Here is this week’s shock-horror story from Australia: the country’s next prime minister might be a man who advises his daughters not to throw their virginity away on just anyone. Fair go, that’s what he dared to say during an interview with a women’s magazine. You probably heard the resulting outcry in America, above the President’s State of the Union address, above the iPad hysteria: ‘What a chauvinist! What a pontificator! What a hypocrite!’ — to recite only the more flattering epithets.
The nicest thing any pundit had to say about Tony Abbott, newly elected leader of the opposition (conservative) Liberal Party, was that he was too honest for his own good.
And all because, when asked during an interview with the Women’s Weekly what advice he would give his three daughters on sex before marriage, he said: “I would say to my daughters, if they were to ask me this question… it is the greatest gift you can give someone, the ultimate gift of giving, and don’t give it to someone lightly.”
Okay. Every politician knows that it is death by media frenzy to voice an opinion on a moral issue. Especially if the politico is a man; especially if the issue is sex; especially if, as Abbott freely acknowledges, he has not always lived up to his own standard; and most especially if he happens, like Abbott, to be a practising Catholic. Because we all know, don’t we, that Catholics are the most benighted as well as the most pontificating and hypocritical of people on the subject of sex, if nothing else.
But this is an old script for Abbott, and his opponents. So he probably was not the least bit surprised to hear the current Prime Minister’s Deputy, Julia Gillard, warning darkly that his carefully chosen words confirmed “the worst fears of Australian women” about the would-be PM as some kind of dictator who would impose his own values on them. Nor to hear feminists preaching about double standards (because he spoke only of his daughters, though he has no sons) and “commodifying” women (something to do with speaking of virginity as a “gift” for a future spouse); nor sex education panjandrums insisting that his views on pre-marital sex were hopelessly out of date.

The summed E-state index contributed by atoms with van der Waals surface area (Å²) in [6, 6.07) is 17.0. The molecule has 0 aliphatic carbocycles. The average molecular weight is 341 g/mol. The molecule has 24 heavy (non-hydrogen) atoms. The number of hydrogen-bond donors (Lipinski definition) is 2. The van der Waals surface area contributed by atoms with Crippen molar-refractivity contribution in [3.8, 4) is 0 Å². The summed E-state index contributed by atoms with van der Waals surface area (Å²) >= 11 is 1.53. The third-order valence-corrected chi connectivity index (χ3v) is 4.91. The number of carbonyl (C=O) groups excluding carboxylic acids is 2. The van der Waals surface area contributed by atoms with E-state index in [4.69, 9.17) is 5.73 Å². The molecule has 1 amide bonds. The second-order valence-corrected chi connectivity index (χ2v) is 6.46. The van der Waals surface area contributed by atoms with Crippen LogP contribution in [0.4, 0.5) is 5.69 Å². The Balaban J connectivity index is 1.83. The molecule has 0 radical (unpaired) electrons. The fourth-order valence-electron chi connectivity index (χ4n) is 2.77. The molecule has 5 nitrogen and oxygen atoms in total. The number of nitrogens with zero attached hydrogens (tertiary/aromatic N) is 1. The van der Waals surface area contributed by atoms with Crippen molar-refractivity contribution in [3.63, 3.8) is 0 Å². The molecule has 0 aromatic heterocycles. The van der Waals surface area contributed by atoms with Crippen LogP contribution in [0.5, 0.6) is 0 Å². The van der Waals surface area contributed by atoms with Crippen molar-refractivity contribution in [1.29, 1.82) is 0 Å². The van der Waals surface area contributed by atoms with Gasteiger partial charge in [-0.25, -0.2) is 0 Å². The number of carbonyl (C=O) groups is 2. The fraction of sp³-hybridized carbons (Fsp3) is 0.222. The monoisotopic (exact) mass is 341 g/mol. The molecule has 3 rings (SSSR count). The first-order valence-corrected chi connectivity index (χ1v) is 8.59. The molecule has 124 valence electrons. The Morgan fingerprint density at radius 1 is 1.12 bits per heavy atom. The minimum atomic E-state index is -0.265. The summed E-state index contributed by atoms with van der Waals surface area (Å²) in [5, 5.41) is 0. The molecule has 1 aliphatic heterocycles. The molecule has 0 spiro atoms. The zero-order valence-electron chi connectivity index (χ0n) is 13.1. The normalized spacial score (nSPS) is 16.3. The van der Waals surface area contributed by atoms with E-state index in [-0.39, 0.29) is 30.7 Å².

What is surprising is the vehemence with which Abbott’s critics reject sexual purity, not only as a practical goal in today’s circumstances but as an ideal. Their cynicism is born of minds not only closed against the idea that it is good for young people to refrain from sexual relationships and activity, but locked and bolted.
The Age (which knew exactly who to ask) got this from Latrobe University “sex education expert” Associate Professor Anne Mitchell:
She said he was 40 years out of date because at least 50 per cent of Australian students had experienced sexual intercourse before leaving school and 30 per cent before 16.
”People are waiting much longer before they marry and have children, does this mean they have to abstain from sex for 15 or 20 years after puberty? I don’t think the public subscribe to such rules any more. On this issue, the gate is well and truly shut.”
Professor Mitchell said that while 20 per cent of school leavers reported having no sexual experience before leaving school, only a proportion of these would be doing so for moral reasons. ”Most of them would be virgins because they had not been able to form a relationship with anybody.”